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Chapel Organ Committee

Chapel Organ Committee Formed

Music has the power to both reflect and shape our experience. In worship, as in other activities, music is able to express profound thoughts and emotions in ways that mere words cannot.  In particular, the music of congregational singing has played an important role in Christian worship since the earliest days of the church, bringing the community of faith together in praise, in prayerful contemplation, and in proclamation of the word. Few things embed God’s word in our memories like a beloved hymn.  

Over the past year, members of the newly formed Chapel Organ committee met semi-monthly to consider the possibilities of a new organ for Milner Chapel. After many conversations, studies, and discernment, we strongly believe that we have an opportunity to enhance and continue the tradition of Second’s Reformed worship through the purchase of a new instrument.

On January 16, 2018, with strong support from Dr. Galloway, members of Second Presbyterian Church’s session gathered in the Sanctuary and the Chapel to hear a demonstration of each organ. The purpose was to describe the different sounds they heard. Going from the Sanctuary to the Chapel provided stark contrast; the Sanctuary Organ was described as “warm, broad, and enveloping”, while the Chapel Organ was described as “nasal, tinny, and harsh.”

There are two important reasons for these differences. First, the organ in the chapel was never designed as a proper church instrument. The sounds that it contains allow it to play only a narrow spectrum of the organ repertoire well. The consequence of this ability: it does not lead congregational song in a satisfactory manner.  Second, the organ in the chapel is an instrument that was not built for the room. This instrument was built in a factory, and then transplanted to Milner Chapel. A new organ would be built for the room, with the utmost care and precision taken on-site to ensure a warm, encircling sound ideal for leading congregational song.

Because of the particular way the Chapel organ was constructed, repairs and maintenance, such as tuning, are difficult, involving substantial disassembly in order to access the organ components.  Normal tuning of the Milner Chapel organ takes substantially longer than tuning the much larger Sanctuary Organ.  Issues with this organ have only increased as it has aged.  Regular tuning of the Chapel organ has been set aside because of the continuing need for mechanical and electrical repairs. To use the analogy of a car, the Chapel organ’s transmission has been replaced multiple times, and the problems continue. It is probable that the Chapel organ will cease to function at even a minimal level in the foreseeable future.  In each report that has been requested (going back to 2008), and in every conversation with subject matter experts, the cost of repairing and refurbishing the existing instrument does not and cannot sufficiently improve the instrument to a level consistent with the church’s needs.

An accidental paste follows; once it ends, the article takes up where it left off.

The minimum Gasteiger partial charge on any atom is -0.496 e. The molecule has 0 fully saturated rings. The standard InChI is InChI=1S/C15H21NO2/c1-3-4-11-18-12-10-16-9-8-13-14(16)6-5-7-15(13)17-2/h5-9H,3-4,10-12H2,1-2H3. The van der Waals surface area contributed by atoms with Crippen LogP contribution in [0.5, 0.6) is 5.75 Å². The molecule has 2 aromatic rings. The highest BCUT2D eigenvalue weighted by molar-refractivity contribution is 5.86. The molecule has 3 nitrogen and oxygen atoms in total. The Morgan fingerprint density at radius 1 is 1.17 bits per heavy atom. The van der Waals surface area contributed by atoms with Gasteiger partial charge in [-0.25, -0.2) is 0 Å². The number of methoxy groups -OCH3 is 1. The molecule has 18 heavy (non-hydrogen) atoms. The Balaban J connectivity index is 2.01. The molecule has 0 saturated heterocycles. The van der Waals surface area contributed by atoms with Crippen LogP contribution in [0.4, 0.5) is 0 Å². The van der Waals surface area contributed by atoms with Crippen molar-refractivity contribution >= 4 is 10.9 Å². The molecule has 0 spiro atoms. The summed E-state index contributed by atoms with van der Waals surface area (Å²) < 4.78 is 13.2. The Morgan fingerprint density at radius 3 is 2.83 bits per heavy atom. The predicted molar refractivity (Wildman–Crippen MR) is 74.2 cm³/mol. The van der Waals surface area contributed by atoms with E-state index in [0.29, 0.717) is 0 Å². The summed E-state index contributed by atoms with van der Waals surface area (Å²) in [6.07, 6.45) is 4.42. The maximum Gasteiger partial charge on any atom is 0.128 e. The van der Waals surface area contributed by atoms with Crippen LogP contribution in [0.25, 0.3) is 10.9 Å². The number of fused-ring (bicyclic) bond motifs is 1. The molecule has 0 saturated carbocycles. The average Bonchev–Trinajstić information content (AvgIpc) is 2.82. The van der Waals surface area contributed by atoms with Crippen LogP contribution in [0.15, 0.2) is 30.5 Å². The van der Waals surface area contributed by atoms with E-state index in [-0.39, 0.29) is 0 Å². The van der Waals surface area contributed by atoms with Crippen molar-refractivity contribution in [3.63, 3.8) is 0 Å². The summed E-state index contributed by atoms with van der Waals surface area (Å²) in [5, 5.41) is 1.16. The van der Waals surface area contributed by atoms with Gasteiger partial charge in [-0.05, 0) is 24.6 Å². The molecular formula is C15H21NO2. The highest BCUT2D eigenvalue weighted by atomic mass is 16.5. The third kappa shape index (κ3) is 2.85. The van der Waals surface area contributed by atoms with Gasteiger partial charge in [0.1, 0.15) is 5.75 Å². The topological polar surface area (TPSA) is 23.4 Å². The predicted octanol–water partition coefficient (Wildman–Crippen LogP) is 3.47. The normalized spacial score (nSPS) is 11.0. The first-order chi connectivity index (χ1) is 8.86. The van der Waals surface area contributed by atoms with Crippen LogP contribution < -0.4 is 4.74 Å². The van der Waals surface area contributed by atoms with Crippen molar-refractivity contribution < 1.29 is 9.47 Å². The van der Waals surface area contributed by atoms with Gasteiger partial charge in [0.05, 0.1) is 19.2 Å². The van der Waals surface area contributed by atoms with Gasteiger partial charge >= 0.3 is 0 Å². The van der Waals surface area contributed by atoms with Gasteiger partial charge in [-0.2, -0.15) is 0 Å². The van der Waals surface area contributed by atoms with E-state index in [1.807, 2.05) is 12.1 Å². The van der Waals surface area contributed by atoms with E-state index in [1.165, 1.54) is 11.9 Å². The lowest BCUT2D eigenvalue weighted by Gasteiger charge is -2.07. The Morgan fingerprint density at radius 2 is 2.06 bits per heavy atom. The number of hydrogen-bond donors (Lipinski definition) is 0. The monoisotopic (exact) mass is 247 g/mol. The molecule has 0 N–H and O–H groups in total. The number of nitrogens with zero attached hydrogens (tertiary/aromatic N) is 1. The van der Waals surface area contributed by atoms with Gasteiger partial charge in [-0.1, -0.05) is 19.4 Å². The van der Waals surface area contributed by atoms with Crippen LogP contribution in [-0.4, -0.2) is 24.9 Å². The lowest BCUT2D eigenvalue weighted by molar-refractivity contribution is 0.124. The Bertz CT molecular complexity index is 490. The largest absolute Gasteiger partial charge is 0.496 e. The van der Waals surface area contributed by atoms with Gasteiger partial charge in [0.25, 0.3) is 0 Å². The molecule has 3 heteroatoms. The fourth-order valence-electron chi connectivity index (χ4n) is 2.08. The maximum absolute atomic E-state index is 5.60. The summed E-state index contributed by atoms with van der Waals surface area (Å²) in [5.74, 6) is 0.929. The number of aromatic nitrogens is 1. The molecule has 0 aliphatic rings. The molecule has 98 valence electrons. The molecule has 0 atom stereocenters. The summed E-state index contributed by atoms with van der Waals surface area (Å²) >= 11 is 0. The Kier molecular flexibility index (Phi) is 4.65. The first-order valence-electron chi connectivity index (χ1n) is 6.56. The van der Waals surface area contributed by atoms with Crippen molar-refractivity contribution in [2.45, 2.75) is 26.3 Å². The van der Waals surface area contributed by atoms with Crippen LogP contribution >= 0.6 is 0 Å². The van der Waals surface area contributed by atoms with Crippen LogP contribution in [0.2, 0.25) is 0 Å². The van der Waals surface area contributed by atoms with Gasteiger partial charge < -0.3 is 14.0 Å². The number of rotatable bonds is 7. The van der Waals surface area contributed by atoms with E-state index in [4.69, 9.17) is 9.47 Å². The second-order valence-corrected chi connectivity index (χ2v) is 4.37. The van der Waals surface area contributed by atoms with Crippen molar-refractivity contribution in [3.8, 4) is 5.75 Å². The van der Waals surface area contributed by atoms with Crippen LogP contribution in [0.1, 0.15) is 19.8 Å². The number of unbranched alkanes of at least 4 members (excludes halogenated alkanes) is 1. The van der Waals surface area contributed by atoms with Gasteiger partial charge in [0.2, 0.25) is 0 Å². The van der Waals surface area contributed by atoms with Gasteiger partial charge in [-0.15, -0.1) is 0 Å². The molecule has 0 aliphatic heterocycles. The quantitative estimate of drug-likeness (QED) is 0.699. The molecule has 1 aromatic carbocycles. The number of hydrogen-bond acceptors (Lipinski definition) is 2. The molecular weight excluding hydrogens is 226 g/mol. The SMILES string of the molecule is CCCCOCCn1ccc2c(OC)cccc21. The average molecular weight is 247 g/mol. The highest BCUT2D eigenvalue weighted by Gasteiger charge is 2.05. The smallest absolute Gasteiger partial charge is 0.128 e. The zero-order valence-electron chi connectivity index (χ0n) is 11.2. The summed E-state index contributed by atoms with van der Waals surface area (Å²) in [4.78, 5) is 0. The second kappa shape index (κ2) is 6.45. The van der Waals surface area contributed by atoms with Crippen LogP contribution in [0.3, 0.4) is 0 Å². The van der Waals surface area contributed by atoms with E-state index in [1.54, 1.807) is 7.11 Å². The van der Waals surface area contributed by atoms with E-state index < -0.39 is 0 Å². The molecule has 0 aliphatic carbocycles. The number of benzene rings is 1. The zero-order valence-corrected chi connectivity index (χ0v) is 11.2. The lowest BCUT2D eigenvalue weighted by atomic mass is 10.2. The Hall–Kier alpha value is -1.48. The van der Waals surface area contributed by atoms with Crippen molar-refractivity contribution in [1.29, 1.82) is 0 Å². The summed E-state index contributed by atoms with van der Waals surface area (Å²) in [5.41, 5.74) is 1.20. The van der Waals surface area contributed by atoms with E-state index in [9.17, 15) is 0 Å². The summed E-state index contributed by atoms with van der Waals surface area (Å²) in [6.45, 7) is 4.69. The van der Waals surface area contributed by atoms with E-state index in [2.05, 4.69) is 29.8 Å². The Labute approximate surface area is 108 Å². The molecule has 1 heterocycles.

In an increasingly technological age, it is difficult to immediately shun the possibility of an electronic instrument. The maintenance costs are negligible and the instrument is always in tune. But electronic instruments will always lack one vital thing: breath. The most suitable instrument for congregational singing has been and always will be a pipe organ. Humans are living, breathing beings. An instrument that reflects this literal and figurative breath will always produce better results for any congregation.

The purchase of a new instrument ranges in price from $650,000-$750,000, in addition to the spatial modifications to accommodate a new instrument. Though that price tag seems high, consider this: we recently celebrated 178 years as a church, because our founders and generations of congregants had the commitment and passion to continue a legacy of faithfulness in our primary mission: the worship of God. Consider this as well: a new organ will outlive not only everyone reading this article, but will outlive everyone who sits in Milner Chapel 100 years from now.

The Chapel Organ Committee values your questions, concerns, and feedback. We will continue careful planning and research in consultation with the appropriate channels, in particular the Stewardship and Facilities departments.  The easiest way to reach members is through our joint e-mail account:

Let everything that hath breath praise the Lord!

The Chapel Organ Committee

  • Stewart Goodwin, Chair
  • Ken Baker
  • Carolyn Dederer
  • Brent Eckhardt
  • Nancy Frick
  • Mark Huesing
  • Chris Melton
  • Sally McGuffey


  • John Allegar, Organist and Assistant Director of Music and Fine Arts
  • Catherine Carvey, Director of Facilities Management & Security 
  • Michelle Louer, Director of Music and Fine Arts 

Chapel Organ Update

Music is an integral part of the worship of God. The Chapel Organ Committee unanimously agreed at our first meeting that the primary mission of the new instrument is to facilitate the best possible worship and singing experience. We have received many comments and questions concerning the project, and are very excited about the interest. The committee hosted another potential builder – Richards, Fowkes, & Co. – with an on-site interview/discussion in early April.  This company is based just outside Chattanooga, Tennessee. An engineering report detailing possible structural modifications to Milner Chapel is in progress. 

Building an organ for Milner Chapel is a complex project and it is important for us to respond to all questions and comments. (Please send all e-mail inquiries to
We ask for your continued support and prayers, and look forward to continued progress.

The Chapel Organ Committee
Stewart Goodwin, chair